COLUMBUS --Tallmadge fared well under a new financial ratings system unveiled by the Ohio auditor's office.

Republican state Auditor Dave Yost has unveiled what he's calling a "fiscal physical" of local governments' financial books, with hopes that officials will use the information to make changes before they face budgetary crises.

"Based upon the strong financial position that the city is currently in, I am pleased that the city received a 'positive outlook' on 15 of the 17 financial indicators that the Auditor's Office published," Tallmadge Finance Director Mollie Gilbride said Jan. 26. "I think it speaks to the solid financial operations of the city and shows that we have sound financial reserves to manage the city going forward."

The goal of the financial health indicators is to help county and city governments anticipate areas of potential fiscal difficulty before it's too late address them.

"The changes you make in a budget and your revenue and your spending, your cost structures, you debt structures, those things are all things where if you have more time to do them, they have much more limited impact on services and citizens," Yost said.

Yost announced the fiscal tool Jan. 25 during a press conference at the Statehouse.

Over the past five years, his office pinpointed 17 indicators, identified as part of local governments' financial books, that could be checked to determine the financial health of a city or county.

General revenue fund balances, declines in tax collections, instances of expenses outpacing revenues and the conditions of capital assets were among the areas considered.

His office then ranked those indicators as "critical," "cautionary" or "positive," with a color-coded chart summarizing the findings for Ohio's 88 counties and nearly 250 cities.

According to 2015 financials, 16 cities and one county met thresholds to be considered under "high fiscal stress." Thirteen other cities and two counties were close to meeting that threshold. And overall, a majority of counties (82 percent) and cities (92 percent) had at least one cautionary or critical indicator. One area of caution and one critical concern were raised for the city of Tallmadge.

" It is important that there is a complete understanding of what is driving the numbers in those ratios where a 'positive outlook' was not received," according to Gilbride, adding, "I have reviewed the report and looked at the two areas for which we did not receive the rating of 'positive outlook' to understand why.

"The city did receive a 'critical outlook' rating on one indicator due to the city spending more money than it had taken in for our government-type activities in 2014 and 2015," the finance director said. "On its face, this ratio could be cause for concern; however this is not the case for the city. In this case, the excess spending is not cause for concern because it was done so intentionally. The city's general fund balance had increased significantly from 2009 through 2013 due to operating efficiencies and conservative budgeting. Therefore, in 2014 and 2015 the city elected to spend some of those funds we had saved for additional road paving throughout the city. In 2016 expenses did not exceed the revenue."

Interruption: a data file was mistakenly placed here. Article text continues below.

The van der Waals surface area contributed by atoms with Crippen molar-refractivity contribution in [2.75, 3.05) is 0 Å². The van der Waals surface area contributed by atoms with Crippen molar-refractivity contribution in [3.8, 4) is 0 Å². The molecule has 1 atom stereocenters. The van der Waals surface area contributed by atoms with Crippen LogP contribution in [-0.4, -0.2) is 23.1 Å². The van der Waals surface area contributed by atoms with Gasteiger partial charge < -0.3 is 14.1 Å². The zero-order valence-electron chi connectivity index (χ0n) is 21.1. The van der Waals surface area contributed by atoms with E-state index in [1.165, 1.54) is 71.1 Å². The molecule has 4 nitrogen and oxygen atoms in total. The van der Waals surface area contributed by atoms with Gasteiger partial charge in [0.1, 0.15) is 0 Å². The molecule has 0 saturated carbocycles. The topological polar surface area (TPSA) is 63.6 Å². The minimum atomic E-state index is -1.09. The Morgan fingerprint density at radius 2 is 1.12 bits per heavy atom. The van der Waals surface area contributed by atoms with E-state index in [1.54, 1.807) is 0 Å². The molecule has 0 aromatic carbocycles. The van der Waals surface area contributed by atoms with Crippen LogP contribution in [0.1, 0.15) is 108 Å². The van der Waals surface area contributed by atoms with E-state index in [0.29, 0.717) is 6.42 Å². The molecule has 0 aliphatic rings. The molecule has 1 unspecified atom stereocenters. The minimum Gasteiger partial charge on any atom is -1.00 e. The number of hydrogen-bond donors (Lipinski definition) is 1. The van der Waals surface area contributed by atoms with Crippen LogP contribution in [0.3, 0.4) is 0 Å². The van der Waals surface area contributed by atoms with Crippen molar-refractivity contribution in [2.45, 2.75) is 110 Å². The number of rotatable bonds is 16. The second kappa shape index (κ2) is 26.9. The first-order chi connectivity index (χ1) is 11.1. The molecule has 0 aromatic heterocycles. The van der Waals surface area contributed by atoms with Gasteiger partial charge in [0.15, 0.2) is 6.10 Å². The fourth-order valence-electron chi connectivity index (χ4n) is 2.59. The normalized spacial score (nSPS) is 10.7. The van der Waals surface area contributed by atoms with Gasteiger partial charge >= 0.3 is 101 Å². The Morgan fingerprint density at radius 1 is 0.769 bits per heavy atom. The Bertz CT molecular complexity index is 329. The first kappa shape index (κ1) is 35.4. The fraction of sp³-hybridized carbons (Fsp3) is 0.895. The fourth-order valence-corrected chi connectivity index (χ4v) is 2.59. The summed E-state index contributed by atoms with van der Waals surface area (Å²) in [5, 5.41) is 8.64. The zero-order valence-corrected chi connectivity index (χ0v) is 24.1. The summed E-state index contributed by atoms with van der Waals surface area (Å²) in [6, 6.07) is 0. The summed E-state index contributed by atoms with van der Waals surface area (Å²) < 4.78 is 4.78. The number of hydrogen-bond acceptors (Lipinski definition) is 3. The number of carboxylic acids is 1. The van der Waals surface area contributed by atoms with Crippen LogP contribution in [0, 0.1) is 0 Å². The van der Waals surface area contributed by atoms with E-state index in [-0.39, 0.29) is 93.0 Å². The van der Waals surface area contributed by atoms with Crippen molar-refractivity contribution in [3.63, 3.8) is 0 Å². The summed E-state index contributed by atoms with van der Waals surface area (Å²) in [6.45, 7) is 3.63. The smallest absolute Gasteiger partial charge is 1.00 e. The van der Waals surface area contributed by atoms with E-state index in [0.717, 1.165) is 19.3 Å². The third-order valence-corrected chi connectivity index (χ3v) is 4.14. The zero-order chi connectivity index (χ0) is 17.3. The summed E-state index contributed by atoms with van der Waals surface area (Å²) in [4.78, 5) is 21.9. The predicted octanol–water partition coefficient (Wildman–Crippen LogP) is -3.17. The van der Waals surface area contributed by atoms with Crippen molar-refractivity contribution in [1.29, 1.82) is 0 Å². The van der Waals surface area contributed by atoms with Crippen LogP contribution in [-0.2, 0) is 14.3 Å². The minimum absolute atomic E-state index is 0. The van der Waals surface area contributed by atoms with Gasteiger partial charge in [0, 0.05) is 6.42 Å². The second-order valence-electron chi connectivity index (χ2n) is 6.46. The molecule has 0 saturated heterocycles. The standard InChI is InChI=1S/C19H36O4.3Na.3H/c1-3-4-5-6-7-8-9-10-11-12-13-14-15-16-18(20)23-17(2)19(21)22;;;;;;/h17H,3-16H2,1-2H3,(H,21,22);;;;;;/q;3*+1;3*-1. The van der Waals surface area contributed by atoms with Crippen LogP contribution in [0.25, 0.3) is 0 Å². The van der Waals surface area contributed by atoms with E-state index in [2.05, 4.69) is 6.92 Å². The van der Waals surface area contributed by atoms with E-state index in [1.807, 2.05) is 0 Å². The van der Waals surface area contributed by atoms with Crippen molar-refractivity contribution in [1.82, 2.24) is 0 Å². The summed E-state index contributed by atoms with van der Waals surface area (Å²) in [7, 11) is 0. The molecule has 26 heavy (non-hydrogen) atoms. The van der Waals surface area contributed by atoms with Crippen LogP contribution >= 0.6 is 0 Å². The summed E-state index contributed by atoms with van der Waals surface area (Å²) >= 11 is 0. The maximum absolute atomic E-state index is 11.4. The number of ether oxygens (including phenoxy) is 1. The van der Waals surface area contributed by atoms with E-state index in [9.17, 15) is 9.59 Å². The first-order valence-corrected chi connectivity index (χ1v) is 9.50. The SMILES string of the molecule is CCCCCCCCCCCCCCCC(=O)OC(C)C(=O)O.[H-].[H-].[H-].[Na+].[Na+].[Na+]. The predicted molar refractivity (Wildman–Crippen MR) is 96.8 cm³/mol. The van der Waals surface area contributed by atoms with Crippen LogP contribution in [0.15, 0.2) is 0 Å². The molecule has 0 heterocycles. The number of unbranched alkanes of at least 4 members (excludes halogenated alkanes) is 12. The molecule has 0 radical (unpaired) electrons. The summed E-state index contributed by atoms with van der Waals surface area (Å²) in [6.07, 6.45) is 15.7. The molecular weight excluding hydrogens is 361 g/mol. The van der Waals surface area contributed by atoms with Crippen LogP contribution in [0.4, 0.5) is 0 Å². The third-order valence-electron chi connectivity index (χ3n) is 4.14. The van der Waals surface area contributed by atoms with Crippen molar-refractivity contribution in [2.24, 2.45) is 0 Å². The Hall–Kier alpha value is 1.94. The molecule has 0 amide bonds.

Tallmadge received a "cautionary outlook" rating on the condition of its capital assets. "This indicates that, based upon the age of our assets, mainly the city's infrastructure, the city could be potentially facing some costly repairs or replacements of that infrastructure in the future," Gilbride explained. She acknowledged the city does have an aging infrastructure. "However, the city has financial policies in place to set funds aside to assist with the maintenance and repair of these assets when the need arises," Gilbride reported.

"The bottom line is local governments have done, by and large, a pretty good job on some choppy water," Yost said. " The disruptions that we've seen in the economy over 40 years in Ohio, migrations from manufacturing into more of a service and information-based economy, the increases in productivity, all have impacts on those local communities on the revenue streams and demands for service. We also have the impact of policy changes at the federal and state government levels that impact the revenue streams."

The full results are available through the auditor's website, online at

Yost cautioned about pulling individual indicators out of context.

"You can't look at just one out of 17," he said. "This is everything. This is all put together. You've got to look at all the factors together. Having one or two lights might mean absolutely nothing It's important to look behind the numbers."

That said, Yost did voice concern about one category -- the condition of capital assets. Many cities and counties were ranked as "cautionary" on that indicator, meaning they have aging vehicles, equipment and facilities that may be in need of repairs or replacement.

"The deferral of capital investments is tried-and-true strategy when you're in a recession," Yost said. "When the recession comes, revenues shrink, you don't replace the roof at city hall, you patch it and you wait for better times.You don't buy a new fleet of cruisers, you patch them up and keep them on the road and hope that next year revenues are a little bit better and we can replace the cruisers then. So being this far into a recovery and having this number of governments that are still deferring capital investment is troubling to me."

He added, "What it tells me is while local government leaders have done pretty well managing the choppy waters, at the end of the day, they're not really flush. Most governments are not in a position where they can take additional revenue losses or operating cuts."

Marc Kovac is the Dix Capital Bureau Chief. Email him at or on Twitter at OhioCapitalBlog.

Tallmadge Express Reporter Ellin Walsh contributed to this report.